I Don’t Want To Change My Password

As a cybersecurity expert, I don’t know how many times I’ve heard the phrase I don’t want to change my password.

Let’s be clear; this is not something I tell people because I want to make their lives difficult or to test their memory or because I like to see them suffer. In fact, I love the new NIST guidelines on passwords which are far more user-friendly. These new guidelines include reducing complexity, removing periodic change requirements, and allowing spaces to use easy-to-remember phrases. This is way better than the ridiculous rule – at least one number, at least one letter, a capital letter, and a symbol – that we all hate.

Change my password NIST HQ imageNot only were the previous password guidelines based on a white paper written in the mid-1980s, but the man who wrote the guidelines, Bill Burr, admits he wrote it without knowing how passwords work. That’s right, all of this suffering with complexity rules and constantly changing passwords was based on bad information. So now, after nearly two decades of painfully dealing with these password requirements,  the security rules are evolving.

Unfortunately, evolution is a slow process, and it will be a while before these new guidelines are adopted as there are other security components to consider, such as multifactor identification. But for me, the best part of this rule is that passwords only need to be changed if there is evidence of a potential breach.

So let’s talk about a potential breach.

Potential Breach

This weekend a relative had their Facebook account hijacked, sending a YouTube video link to those on his friend’s list. Like most people, I wanted to see what internet fun he chose to send me, but…

1. he never sent me a video link before
2. the link didn’t generate a video preview
3. a YouTube logo was included but wasn’t in the link

That was enough for me to hit the breaks. Instead of clicking on the link, I went to Norton Safe Web and typed in the web address.

DO NOT copy and paste suspicious links it’s too easy to accidentally paste them in a browser.

Change My Password Threat Link Image

Seeing it marked as malicious, I decided to dig a little further.

Change My Password Threat Image


I discovered that clicking the link takes you to a page that prompts you to enter your Facebook user name and password on a fake login page. Except it sends your user information to cybercriminals, who will then use it to send malicious links to your friends and family.

But we’re not done yet. The page also includes malicious code that runs in your computer’s memory, scanning for passwords. So even if you don’t fall for the credential theft or close the browser, it keeps running.

This code saves the data in a temporary file and then sends it off to a remote server operated by cybercriminals.

This what we call a potential breach. And what did we say above about a potential breach – passwords need to be changed.

The Problem with Reusing Passwords

I posted a message advising anyone who clicked on that link to change their password. While I have no way of knowing how many took my advice, I did get responses from people who clicked on the link and said nothing happened, so they saw no need to change their password. Now let’s take this response and amplify it a little because not only is it necessary to change the Facebook password, but any account that uses that password also needs to be changed.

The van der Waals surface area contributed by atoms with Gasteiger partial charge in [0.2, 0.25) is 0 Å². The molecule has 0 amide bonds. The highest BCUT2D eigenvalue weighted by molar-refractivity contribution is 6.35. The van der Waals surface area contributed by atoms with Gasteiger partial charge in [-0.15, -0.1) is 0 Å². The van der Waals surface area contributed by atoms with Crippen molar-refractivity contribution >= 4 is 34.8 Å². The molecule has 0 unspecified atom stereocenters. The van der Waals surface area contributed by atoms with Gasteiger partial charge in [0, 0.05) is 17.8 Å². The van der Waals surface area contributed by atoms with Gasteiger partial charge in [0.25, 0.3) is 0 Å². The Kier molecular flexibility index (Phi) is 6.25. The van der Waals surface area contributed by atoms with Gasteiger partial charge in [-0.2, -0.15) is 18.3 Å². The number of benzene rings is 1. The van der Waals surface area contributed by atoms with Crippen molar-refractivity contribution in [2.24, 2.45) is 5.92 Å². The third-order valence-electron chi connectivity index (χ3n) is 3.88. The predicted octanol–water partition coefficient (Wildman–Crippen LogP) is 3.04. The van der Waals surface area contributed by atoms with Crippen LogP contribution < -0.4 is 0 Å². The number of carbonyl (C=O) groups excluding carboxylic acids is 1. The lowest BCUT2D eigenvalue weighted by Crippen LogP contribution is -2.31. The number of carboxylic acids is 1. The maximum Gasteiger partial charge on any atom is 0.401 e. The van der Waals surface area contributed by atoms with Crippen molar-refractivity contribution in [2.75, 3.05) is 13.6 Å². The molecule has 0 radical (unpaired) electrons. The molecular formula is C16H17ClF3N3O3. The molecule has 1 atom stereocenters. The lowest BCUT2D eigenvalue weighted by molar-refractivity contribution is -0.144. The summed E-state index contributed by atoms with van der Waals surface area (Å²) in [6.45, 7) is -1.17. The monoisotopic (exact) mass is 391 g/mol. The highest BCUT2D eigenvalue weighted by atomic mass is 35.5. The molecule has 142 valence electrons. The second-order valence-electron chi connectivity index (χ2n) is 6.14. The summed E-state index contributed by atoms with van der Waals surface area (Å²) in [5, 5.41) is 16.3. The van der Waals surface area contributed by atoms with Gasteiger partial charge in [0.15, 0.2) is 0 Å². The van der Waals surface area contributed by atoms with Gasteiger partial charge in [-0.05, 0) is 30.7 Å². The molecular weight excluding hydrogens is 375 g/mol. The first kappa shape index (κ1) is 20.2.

Chaneg My Password Bot ImageWhy?

Because while most companies go to great pains to protect passwords, user names are much easier for hackers to get. On top of this, most of us use our first or last names as part of the user name for official accounts, such as finances and business. That practice has trickled down into social media and entertainment accounts. This means that if cybercriminals get your social media password, they have bots that will then run that password against other user accounts that belong to you. This process is called credential stuffing.

Makes sense, right? Yet, many people simply refuse to go through the effort to secure their accounts. This is why cybercriminals still use these tactics and continue to be so successful.

Has My User Name or Password been Breached?

Believe it or not, you don’t need to be a cybersecurity expert to find out if your user name or password has been involved in a breach. There are two simple websites available to anyone that tracks information involved in breaches that have shown up on the dark web. Of course, not every breach gets put up for sale on the dark web, but if you’re wondering about a particular email address or password, these are great tools.

For the website to check your email address, go to Have I Been Pwned?, and check your password at Pwned Passwords.

There have been so many data breaches that anyone who spends time online should be taking an active role in keeping their digital identity safe. It all starts with finding out if your information has been involved in a breach and taking steps to resolve it, in other words, change your password!

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